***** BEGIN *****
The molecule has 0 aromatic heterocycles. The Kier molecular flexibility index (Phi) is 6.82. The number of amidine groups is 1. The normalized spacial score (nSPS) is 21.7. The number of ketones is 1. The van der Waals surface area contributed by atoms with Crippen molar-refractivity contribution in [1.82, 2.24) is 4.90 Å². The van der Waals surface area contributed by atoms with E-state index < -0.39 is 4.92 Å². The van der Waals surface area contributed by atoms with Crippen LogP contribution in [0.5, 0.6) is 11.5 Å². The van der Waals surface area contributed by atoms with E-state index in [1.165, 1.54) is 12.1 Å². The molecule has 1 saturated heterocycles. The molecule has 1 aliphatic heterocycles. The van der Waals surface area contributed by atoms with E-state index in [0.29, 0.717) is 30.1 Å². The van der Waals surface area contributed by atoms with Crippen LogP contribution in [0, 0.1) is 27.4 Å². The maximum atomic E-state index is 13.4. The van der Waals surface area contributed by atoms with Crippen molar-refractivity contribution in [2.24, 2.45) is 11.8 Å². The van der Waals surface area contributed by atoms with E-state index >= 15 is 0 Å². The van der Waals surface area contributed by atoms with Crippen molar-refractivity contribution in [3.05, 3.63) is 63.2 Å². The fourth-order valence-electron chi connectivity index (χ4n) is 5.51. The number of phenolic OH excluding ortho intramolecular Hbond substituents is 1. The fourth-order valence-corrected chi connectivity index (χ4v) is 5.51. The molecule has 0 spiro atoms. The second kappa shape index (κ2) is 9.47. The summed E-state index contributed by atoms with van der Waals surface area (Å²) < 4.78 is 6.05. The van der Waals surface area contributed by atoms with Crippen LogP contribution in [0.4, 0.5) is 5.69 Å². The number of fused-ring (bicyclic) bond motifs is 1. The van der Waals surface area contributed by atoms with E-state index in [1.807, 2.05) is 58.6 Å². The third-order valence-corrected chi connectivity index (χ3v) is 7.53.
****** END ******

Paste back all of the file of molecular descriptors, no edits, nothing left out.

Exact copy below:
The molecule has 0 aromatic heterocycles. The Kier molecular flexibility index (Phi) is 6.82. The number of amidine groups is 1. The normalized spacial score (nSPS) is 21.7. The number of ketones is 1. The van der Waals surface area contributed by atoms with Crippen molar-refractivity contribution in [1.82, 2.24) is 4.90 Å². The van der Waals surface area contributed by atoms with E-state index < -0.39 is 4.92 Å². The van der Waals surface area contributed by atoms with Crippen LogP contribution in [0.5, 0.6) is 11.5 Å². The van der Waals surface area contributed by atoms with E-state index in [1.165, 1.54) is 12.1 Å². The molecule has 1 saturated heterocycles. The molecule has 1 aliphatic heterocycles. The van der Waals surface area contributed by atoms with E-state index in [0.29, 0.717) is 30.1 Å². The van der Waals surface area contributed by atoms with Crippen LogP contribution in [0, 0.1) is 27.4 Å². The maximum atomic E-state index is 13.4. The van der Waals surface area contributed by atoms with Crippen molar-refractivity contribution in [2.24, 2.45) is 11.8 Å². The van der Waals surface area contributed by atoms with E-state index >= 15 is 0 Å². The van der Waals surface area contributed by atoms with Crippen molar-refractivity contribution in [3.05, 3.63) is 63.2 Å². The fourth-order valence-electron chi connectivity index (χ4n) is 5.51. The number of phenolic OH excluding ortho intramolecular Hbond substituents is 1. The fourth-order valence-corrected chi connectivity index (χ4v) is 5.51. The molecule has 0 spiro atoms. The second kappa shape index (κ2) is 9.47. The summed E-state index contributed by atoms with van der Waals surface area (Å²) < 4.78 is 6.05. The van der Waals surface area contributed by atoms with Crippen LogP contribution in [0.4, 0.5) is 5.69 Å². The number of fused-ring (bicyclic) bond motifs is 1. The van der Waals surface area contributed by atoms with E-state index in [1.807, 2.05) is 58.6 Å². The third-order valence-corrected chi connectivity index (χ3v) is 7.53.